Theory and Practice
Whether the analysis is direct or indirect, volatilization gravimetry requires that the products of the decomposition reaction be known. This requirement is rarely a problem for organic compounds for which volatilization is usually accomplished by combustion and the products are gases such as CO2, H2O, and N2. For inorganic compounds, however, the identity of the volatilization products may depend on the temperature at which the decomposition is conducted.
The products of a thermal decomposition can be deduced by monitoring the sample’s mass as a function of applied temperature. (Figure 8.9). The loss of a volatile gas on thermal decomposition is indicated by a step in the thermogram. As shown in Example 8.4, the change in mass at each step in a ther- mogram can be used to identify both the volatilized species and the solid residue.
Once the products of thermal decomposition have been determined, an analyt- ical procedure can be developed. For example, the thermogram in Figure 8.9 shows that a precipitate of CaC2O4 H2O must be heated at temperatures above 250 °C, but below 400 °C if it is to be isolated as CaC2O4. Alternatively, by heating the sam- ple to 1000 °C, the precipitate can be isolated as CaO. Knowing the identity of the volatilization products also makes it possible to design an analytical method in which one or more of the gases are trapped. Thus, a sample of CaC2O4 H2O could be analyzed by heating to 1000 °C and passing the volatilized gases through a trap that selectively retains H2O, CO, or CO2.
Depending on the method, the equipment for volatilization gravime- try may be simple or complex. In the simplest experimental design, the weight of a solid residue is determined following either thermal decomposition at a fixed tem- perature or combustion. Thermal decomposition or combustion is accomplished using a Bunsen or Meker burner, a laboratory oven or a muffle furnace, with the volatile products vented to the atmosphere. The weight of the sample and the solid residue are determined using an analytical balance.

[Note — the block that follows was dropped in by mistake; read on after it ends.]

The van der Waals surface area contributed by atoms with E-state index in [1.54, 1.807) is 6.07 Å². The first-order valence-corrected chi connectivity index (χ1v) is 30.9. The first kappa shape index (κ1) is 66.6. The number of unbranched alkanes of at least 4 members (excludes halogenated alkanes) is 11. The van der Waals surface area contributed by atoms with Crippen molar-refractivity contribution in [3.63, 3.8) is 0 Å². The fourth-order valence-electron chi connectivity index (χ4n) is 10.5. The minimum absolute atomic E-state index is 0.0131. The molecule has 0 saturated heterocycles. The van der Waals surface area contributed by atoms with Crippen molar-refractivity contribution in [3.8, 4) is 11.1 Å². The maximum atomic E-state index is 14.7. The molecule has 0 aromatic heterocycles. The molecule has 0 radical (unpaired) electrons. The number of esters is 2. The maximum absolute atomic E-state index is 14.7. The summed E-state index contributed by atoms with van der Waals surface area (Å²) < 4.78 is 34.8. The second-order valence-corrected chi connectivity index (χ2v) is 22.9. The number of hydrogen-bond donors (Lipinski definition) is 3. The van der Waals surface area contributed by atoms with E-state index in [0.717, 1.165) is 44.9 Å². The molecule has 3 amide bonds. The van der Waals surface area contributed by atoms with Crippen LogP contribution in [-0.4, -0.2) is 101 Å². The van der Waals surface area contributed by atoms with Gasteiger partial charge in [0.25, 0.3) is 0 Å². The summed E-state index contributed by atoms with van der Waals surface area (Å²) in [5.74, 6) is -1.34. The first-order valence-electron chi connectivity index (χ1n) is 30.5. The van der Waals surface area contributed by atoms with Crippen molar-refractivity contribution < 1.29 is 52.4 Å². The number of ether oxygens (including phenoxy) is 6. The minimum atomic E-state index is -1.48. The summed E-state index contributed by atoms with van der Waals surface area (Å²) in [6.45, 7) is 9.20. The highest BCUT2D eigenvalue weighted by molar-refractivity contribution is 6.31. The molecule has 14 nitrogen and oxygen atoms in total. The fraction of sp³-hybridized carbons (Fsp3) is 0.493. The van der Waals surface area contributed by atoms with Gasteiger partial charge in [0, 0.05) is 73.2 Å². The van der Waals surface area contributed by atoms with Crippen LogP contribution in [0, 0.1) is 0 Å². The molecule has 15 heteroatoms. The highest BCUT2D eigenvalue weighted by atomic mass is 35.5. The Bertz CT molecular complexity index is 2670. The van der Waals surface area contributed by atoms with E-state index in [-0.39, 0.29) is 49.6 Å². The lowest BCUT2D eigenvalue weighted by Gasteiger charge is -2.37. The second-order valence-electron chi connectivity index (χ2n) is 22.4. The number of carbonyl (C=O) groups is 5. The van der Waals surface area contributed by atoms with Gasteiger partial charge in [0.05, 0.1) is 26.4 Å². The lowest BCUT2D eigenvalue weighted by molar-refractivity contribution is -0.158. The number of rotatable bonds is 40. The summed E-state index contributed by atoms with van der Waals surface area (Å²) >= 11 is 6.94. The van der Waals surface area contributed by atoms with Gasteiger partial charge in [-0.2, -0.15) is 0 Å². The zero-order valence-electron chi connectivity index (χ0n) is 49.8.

Constant-temperature decomposition or combustion, followed by trapping and weighing the volatilized gases, requires more specialized equipment. Decom- position of the sample is conducted in a closed container, and the volatilized gases are carried by a purge-gas stream through one or more selective absorbent traps.
In a thermogravimetric analysis, the sample is placed in a small weighing boat attached to one arm of a specially designed electromagnetic balance and placed inside an electric furnace. The temperature of the electric furnace is slowly increased at a fixed rate of a few degrees per minute, and the sample’s weight is monitored.
Although each volatilization gravimetric procedure has its own unique characteristics, the following indirect method for the determination of Si in ores and alloys by formation of volatile SiF4 provides an instructive example of a typical procedure.